Pacific Stars and Stripes
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Saltless VC Somewhere
CHU LAI, Vietnam (Special) - It's back to the salt mines for a group of unwary Viet Cong in the 198th Inf. Brigade's area southwest of Chu Lai.
A patrol led by 2nd Lt. John L. King caught the enemy with an unguarded cache and captured 13,800 pounds of slat.
The tip-off came three days earlier when a Forward Air Controller spotted a large number of suspects gathering in an unoccupied hamlet. The same group was spotted on the next two days, but on the third day the 1st Bn., 52nd Inf. unit moved quickly.
"We cordoned off the area," King said. "Then we began our search and found seven tons of salt."
Prisoners said the salt was moved by night to enemy units hiding in the mountains.
Heads Aviation Unit
DA NANG, Vietnam (Special)
-Col. William C. Tyrrell of Arlington, Va., has taken command of the 16th Combat Aviation Group, replacing Col. Daniel G. Gust of Milwaukee, Wis.
GI Gets Charge Out of Job
CHU LAI, Vietnam (Special)
- When Spec. 4 Gregory C. Faulk set out to smooth some of the bumps out of the roads of Landing Zone Bronco, it began just like any other day on the job.
But before he was finished, Faulk, Mentor, Ohio, plowed up quite a bit of excitement in the 11th Inf. Brigade base camp.
About midmorning, Faulk, of the Americal Div's, C Co., 26th Engineer Bn., was working with the toothed ground-breaking attachment (scarifier) on his grader, attempting to level a particularly stubborn section of road near the brigade headquarters section.
"I had the scarifier set to dig down to a depth of about eight inches," Faulk said. "The fork hit something buried in the road, but I didn't think too much about it because there are a lot of rocks in this area."
Suddenly the "rock" started to sputter, and a second later, a muffled explosion spread a 30-foot circle of fire around the front of the grader.
"I wasn't sure what it was at first," Faulk recalled. I backed the grader out of there and when I jumped down to help beat out the fire I saw that it was gunpowder burning."
Faulk had hit an old powder charge for a 175mm gun which had somehow been buried in the road. It was still in its container, but when the scarifier dragged along the friction set off the percussion primer.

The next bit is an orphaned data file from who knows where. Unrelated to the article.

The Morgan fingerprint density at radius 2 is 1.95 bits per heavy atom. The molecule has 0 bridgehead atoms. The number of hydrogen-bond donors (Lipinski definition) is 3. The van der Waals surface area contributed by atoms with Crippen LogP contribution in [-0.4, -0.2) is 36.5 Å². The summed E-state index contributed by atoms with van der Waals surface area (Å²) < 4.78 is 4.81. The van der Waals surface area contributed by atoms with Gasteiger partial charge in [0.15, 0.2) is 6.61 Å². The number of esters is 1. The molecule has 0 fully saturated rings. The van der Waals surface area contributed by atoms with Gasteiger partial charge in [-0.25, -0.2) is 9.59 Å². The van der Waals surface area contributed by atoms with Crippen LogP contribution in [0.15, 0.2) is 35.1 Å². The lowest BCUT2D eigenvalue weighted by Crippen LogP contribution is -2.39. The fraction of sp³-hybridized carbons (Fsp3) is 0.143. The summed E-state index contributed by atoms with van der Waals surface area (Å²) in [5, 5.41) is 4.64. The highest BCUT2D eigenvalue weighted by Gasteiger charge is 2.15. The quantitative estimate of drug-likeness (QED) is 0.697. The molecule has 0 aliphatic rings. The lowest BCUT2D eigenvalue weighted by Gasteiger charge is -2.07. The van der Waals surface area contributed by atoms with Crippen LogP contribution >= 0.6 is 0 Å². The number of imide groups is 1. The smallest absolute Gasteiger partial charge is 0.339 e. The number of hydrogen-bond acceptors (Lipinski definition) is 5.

"It was a good thing the container was partially rusted out," Faulk stated, "because as it was, the explosion was only enough to spread the flaming powder around a little bit and didn't really damage anything.
GIs Stung By Attack
CHU LAI- Vietnam (Special) - Thousands, possibly millions of enemy dive bombers with fixed bayonets attacked an 11th Inf. Brigade recon platoon 15 miles southwest of Quang Ngai.
The recon platoon, from the Americal Div.'s 1st Bn., 20th Inf. had spotted about 20 VC suspects in a village. "We had just started after them when our two Vietnamese point men stumbled into a thicket of bumble bees," said Spec. 4 Richard A. Rodriguez, of Tuscon, Ariz. "They immediately tried to warn us, but the bees were all around us. Everyone was swatting them while we ran for cover."
"There was a cloud of bees in battalion formation coming toward us," Spec. 4 Rolando De Leon, also of Tuscon, recalled. "The bees were all over our flesh. I kept wiping them off my face, but as fast as I did they were back. They flew up my nose and I could hardly catch my breath."
De Leon darted for the river at the bottom of the hill. "As soon as I jumped in the water with all my equipment, they stopped stinging," he said, "I know I swallowed two of them and it took me 15 minutes to pull the fifty or sixty 1/8 inch stingers out of my face and arms."
As the men were putting up a losing battle, 1st Lt. Donald Hopper, of Chagrin Falls, Ohio, the platoon leader, called in a dustoff for his men.
"The side of the hill was covered with bamboo shoots where the bees had their hives," Pfc. Robert Voss, of St. Louis, Mo., said. "They seemed to attack on command."
Some of the men in the rear used ponchos to cover themselves. Even though they had cover only two men were not stung. Four needed hospitalization.
VC Lose 'Pitching' Duel 17-0
CHU LAI, Vietnam (Special) -
A midnight grenade throwing contest in the mountains west of Tam Ky ended in a lopsided win for six 198th Inf. Brigade soldiers, as the score was 17 enemy dead to no U.S. casualties.
"We caught them in a draw beneath our bunkers," said Sgt. Phillip G. Martocci of A Co., 1st Bn., 6th Inf., in relating how the six men furiously lobbed grenades